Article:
The Philippines' most active volcano shot ash into the sky on Wednesday, as officials tried to bring Christmas cheer to tens of thousands of evacuees fleeing a possible major eruption.
AFP - People displaced by an erupting volcano braced for a "White Christmas" of a different kind on Thursday as Mount Mayon sprayed ash and politicians bearing gifts descended on crowded evacuation centres.
Rains ceased and the skies cleared on Christmas Eve for the first time in five days as tens of thousands forced to flee by the restive volcano weighed up whether they could return home to celebrate with the traditional midnight meal.
However authorities were warning them to stay put and not venture within eight kilometres (five miles) of the crater because of the hazards posed by scalding ash and red-hot lava flowing down its flanks.
"I advise the evacuees to stay at the evacuation centres for their own safety, rather than going home for Christmas," governor Joey Salceda said in a television broadcast to the people of Albay province.
Mayon, one of the country's most active volcanoes, started a relatively quiet eruption on Sunday, spewing ash and lava amid ominous rumbling sounds and hundreds of volcanic earthquakes a day.
More than 47,000 people, many from farms on its lower slopes, have since been ordered to leave their homes amid fears of possible "hazardous explosive eruptions" which a government advisory Thursday said could happen "within days".
Ash was seen shooting from the crater early Thursday, and was carried by winds to communities southeast of the cone.
"Mayon volcano is already erupting since the first explosions recorded on Sunday," chief government volcanologist Renato Solidum said on local radio.
"Based on previous eruptions, there would be a progressive escalation. From a lava flow, it graduates into throwing up ash and rocks. After that there could be stronger explosions with boulders and ash, or pyroclastic flows, shooting up several kilometres (miles) high," Solidum added.
The 2,460-metre (8,070-foot) volcano, which is famed for its near-perfect cone, has erupted 48 times in recorded history. In 1814, more than 1,200 people were killed as lava buried the town of Cagsawa.
Under clear skies people near the volcano were treated to the spectacular sight of glowing lava and fountains of searing rock shooting up from the crater early Thursday as they attended the last of the pre-dawn masses celebrated across the Roman Catholic nation in the 10 days before Christmas Day.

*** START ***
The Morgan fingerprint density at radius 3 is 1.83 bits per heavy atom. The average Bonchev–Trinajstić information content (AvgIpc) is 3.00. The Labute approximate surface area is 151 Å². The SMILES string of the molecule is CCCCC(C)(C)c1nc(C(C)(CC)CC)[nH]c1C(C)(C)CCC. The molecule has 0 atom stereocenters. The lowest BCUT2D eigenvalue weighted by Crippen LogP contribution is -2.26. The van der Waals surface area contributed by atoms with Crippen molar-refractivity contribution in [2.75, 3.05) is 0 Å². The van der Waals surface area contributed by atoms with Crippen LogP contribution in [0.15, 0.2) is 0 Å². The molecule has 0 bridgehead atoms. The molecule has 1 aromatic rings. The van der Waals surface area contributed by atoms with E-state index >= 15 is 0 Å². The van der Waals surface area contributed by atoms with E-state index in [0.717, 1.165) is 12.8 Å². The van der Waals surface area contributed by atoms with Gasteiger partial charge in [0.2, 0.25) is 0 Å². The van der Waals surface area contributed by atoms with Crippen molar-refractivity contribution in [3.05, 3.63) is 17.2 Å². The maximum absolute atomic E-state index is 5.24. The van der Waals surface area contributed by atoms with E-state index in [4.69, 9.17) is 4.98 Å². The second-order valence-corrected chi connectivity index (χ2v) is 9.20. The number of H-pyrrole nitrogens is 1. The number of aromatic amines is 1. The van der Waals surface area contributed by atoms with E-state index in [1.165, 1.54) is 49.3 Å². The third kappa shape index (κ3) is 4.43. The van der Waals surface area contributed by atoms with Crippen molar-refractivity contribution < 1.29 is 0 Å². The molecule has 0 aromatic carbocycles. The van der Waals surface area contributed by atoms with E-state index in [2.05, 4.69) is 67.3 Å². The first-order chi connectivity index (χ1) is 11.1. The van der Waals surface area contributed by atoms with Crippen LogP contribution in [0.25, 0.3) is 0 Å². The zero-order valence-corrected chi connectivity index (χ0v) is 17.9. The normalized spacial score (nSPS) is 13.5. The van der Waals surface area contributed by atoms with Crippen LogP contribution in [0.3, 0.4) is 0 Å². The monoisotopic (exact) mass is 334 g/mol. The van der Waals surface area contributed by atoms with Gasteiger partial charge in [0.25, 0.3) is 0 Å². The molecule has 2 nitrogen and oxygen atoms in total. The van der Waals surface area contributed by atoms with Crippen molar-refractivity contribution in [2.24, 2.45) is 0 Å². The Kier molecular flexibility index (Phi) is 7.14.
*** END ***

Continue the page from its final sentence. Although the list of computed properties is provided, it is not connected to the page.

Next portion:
The airport in Legaspi remained open, with planes flying in to disgorge hundreds of holidaymakers, many of them relatives returning for family reunions.
Some posed for pictures as they left the plane, using the erupting volcano as a dramatic backdrop.
Forty year-old housewife Vilma Mirandilla's immediate problem was finding food to serve at the traditional midnight meal they would be eating at a local high school where they had sought refuge, along with more than 1,000 other people. The school has only 16 functioning toilets.
"On our first day here we were given two kilograms (4.4 pounds) of rice, a can of sardines and a pack of noodles," she told AFP.
"On the third day we got just two kilograms of rice and five kilograms of rice on the fourth day," she added.
But prospects appeared to brighten Thursday as candidates for the May 2010 presidential election drove into the evacuation centres aboard trucks laden with food.
At the Gogon Central School, which has been turned into a temporary home for 3,400 evacuees, a long queue formed at the back of a truck festooned with an orange banner welcoming the scheduled visit of Senator Manny Villar, one of those bidding to succeed President Gloria Arroyo next year.
A rival presidential candidate, Senator Richard Gordon, also flew into Legaspi on Thursday.
Former president Joseph Estrada, who is seeking a fresh six-year term after being deposed by a bloodless military coup less than three years after taking office in 1998, distributed relief goods around Mayon on Wednesday.
Date created : 2009-12-24